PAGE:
Gunung Bromo National Park in East Java was a complete change of scene- high up, cloudy and really cold! Here there are thick woolly socks for sale, cabbages growing instead of bananas, and, even under two blankets, it's chilly at night. The attraction is a massive volcano crater, 10 km across, with 3 newer volcanoes inside. The crater has wildflower filled savannah grasslands and the atmospheric 'sea of sands' where mist swirls around beneath the steaming summit of Gunung Bromo. A unique scene, especially when viewed from above a cloud inversion at sunrise.

Watching sunrise at Gunung Bromo

The amazing coral reef at Pulau Bunaken
We left Java to fly to Sulawesi, a bizarre shaped island east of Borneo. After exploring the interior (see the last blog on the Tana Toraja), we travelled to Pulau Bunaken off the northern tip of Sulawesi to snorkel and dive on probably the best coral reef I've ever seen. Every square inch covered in hard and soft corals, the reef swarming with colourful fish and, as the divemaster said, 'so many turtles you'll be kicking them out the way'. The coral reef rings the island just 100m offshore before dropping far into the blue at a vertical wall with excellent drift dives. We had to drag ourselves out of the sea here!

Tarsiers- always surprised!
Away from the water the wildlife of Sulawesi was plentiful too. We visited a national park where on guided walks we saw huge hornbills in the trees, a playful troop of macaques, the rare bear cus-cus and, best of all, the extremely cute tarsiers, whose huge eyes give them an appearance of constant surprise.

Leaving Sulawesi, we journeyed to West Timor. The people here resemble aboriginals in appearance, and we haven't found all of them to be quite as welcoming- or maybe that's just our experience, mainly based on an aggressive public transport mafia. Kupang in West Timor is just another town we keep getting stuck in en-route to places we actually want to be! It does have a fantastic street market at night where you pick your fish for the grill, alongside fresh avocado juice to drink.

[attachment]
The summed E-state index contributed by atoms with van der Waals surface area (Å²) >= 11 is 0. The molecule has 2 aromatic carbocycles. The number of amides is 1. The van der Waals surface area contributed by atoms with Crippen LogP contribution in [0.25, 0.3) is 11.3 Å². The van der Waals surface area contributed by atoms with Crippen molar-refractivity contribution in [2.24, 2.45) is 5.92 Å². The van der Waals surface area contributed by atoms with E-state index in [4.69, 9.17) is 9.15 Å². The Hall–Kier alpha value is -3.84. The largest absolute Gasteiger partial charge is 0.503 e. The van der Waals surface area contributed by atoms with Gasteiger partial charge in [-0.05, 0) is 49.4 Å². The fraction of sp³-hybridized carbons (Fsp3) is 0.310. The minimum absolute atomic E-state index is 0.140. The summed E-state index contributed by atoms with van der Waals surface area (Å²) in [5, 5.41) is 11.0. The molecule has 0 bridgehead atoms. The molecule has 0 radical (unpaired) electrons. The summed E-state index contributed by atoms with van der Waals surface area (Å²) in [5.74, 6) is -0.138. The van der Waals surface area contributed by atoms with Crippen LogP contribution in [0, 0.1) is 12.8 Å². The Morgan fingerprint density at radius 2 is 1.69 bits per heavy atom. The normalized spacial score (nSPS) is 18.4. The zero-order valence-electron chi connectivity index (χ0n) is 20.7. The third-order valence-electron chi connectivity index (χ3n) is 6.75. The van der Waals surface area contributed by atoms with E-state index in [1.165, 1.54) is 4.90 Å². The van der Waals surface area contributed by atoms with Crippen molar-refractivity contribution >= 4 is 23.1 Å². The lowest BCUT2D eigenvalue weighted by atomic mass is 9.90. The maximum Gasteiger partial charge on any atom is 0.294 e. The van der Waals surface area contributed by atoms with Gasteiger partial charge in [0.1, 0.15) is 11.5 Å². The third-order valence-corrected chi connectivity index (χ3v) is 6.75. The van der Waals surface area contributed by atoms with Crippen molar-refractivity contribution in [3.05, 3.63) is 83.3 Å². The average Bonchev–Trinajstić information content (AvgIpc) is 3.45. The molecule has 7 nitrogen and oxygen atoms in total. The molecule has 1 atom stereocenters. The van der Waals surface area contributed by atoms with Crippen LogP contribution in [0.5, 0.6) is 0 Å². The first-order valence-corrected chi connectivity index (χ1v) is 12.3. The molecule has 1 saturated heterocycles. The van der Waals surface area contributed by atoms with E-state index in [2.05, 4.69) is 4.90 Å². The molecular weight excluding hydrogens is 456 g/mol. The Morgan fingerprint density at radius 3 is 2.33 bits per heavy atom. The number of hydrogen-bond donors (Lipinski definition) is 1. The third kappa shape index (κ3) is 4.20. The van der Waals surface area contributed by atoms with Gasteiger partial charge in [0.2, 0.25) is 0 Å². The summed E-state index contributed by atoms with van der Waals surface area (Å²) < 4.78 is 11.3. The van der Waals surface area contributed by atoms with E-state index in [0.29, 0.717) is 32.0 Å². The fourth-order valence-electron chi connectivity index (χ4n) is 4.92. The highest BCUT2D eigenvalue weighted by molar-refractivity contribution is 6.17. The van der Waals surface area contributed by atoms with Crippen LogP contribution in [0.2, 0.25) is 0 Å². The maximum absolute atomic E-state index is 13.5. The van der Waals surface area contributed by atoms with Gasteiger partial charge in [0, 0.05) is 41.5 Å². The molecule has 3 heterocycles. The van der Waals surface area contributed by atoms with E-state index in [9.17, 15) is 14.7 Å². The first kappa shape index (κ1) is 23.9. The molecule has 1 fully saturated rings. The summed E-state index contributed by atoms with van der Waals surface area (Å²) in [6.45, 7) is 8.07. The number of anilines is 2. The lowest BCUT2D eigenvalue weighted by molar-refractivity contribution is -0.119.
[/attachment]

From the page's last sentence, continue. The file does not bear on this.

Alluring waters of Alor
From Kupang we flew to Alor at the eastern end of the Indonesian island chain. We loved it here, staying on a tiny rocky islet with white sand beaches, in a fantastic guest house run by a French couple. In the morning our dive boat would motor along channels between undeveloped, forested islands, passing tidal races and whirlpools. There was an exciting moment when we spotted a whale surfacing, his shiny back reflecting the sun and the vapour cloud lingering long after he'd returned to the deep. The diving was unlike anything either of us had experienced, with challenging currents making it more like an adrenaline sport than the usual relaxed scuba chill-out session. It was really interesting though, speeding along underwater cliffs and spotting quite a few new marine creatures. We slept in a traditional thatched Alorese house with the sound of waves lapping on the shore. Delicious meals were eaten together, family style, the couple's two sweet little girls running around, and evenings spent chatting to the other guests.                
One evening there was a party for the islanders to celebrate the completion of a new boat. They danced around a banyan tree to the beat of a drum (accompanied by the local palm wine home brew), singing a traditional melody about being far from home. On our last night we swam under the stars, the water so clear that you could see the fish by moonlight. A real haven, and just the break we needed from harder travels in Indonesia!

Our Alorese house

Lion fish at Alor

Karl heading off to surf at T-Land
 Now we're in a very different sort of place, on the island of Rote off West Timor. Closer to Darwin in Northern Australia than Jakarta, the scenery is much drier, with golden grasses, scrubland and long windy beaches. We're staying at a spot called Nemberela with big surf, but not a lot else. There's an odd mix of seaweed farming locals living in ramshackle thatched huts on the beach, and luxury foreign owned 'surf resorts' for holidaying Australians. It's not got a lot of character but, like all the tourists here, we came for the surf. Unlike Java the break is not for beginners, so I'm reluctantly playing the 'girlfriend holding the towel' role, watching the head-high wave breaking on the reef beyond the beach with binoculars, while Karl takes a boat or does the long paddle out for three sessions a day on a break called 'T-land'. It's a shame most surfers here don't tear themselves away from the water long enough to look around. We explored the coast by bike and the scenery was amazing; limestone headlands, caves and arches, turquoise lagoons, mangroves, deserted beaches and fishing villages with seaweed drying on racks in the sun.

Looking out to sea on Rote
From here we'll travel to the island of Flores, where we hope to unpack our tent for the first time in Indonesia, ideally on a desert island, visit the dragons of Komodo national park, dive with manta rays (fingers crossed), and, of course, seek out some more surf!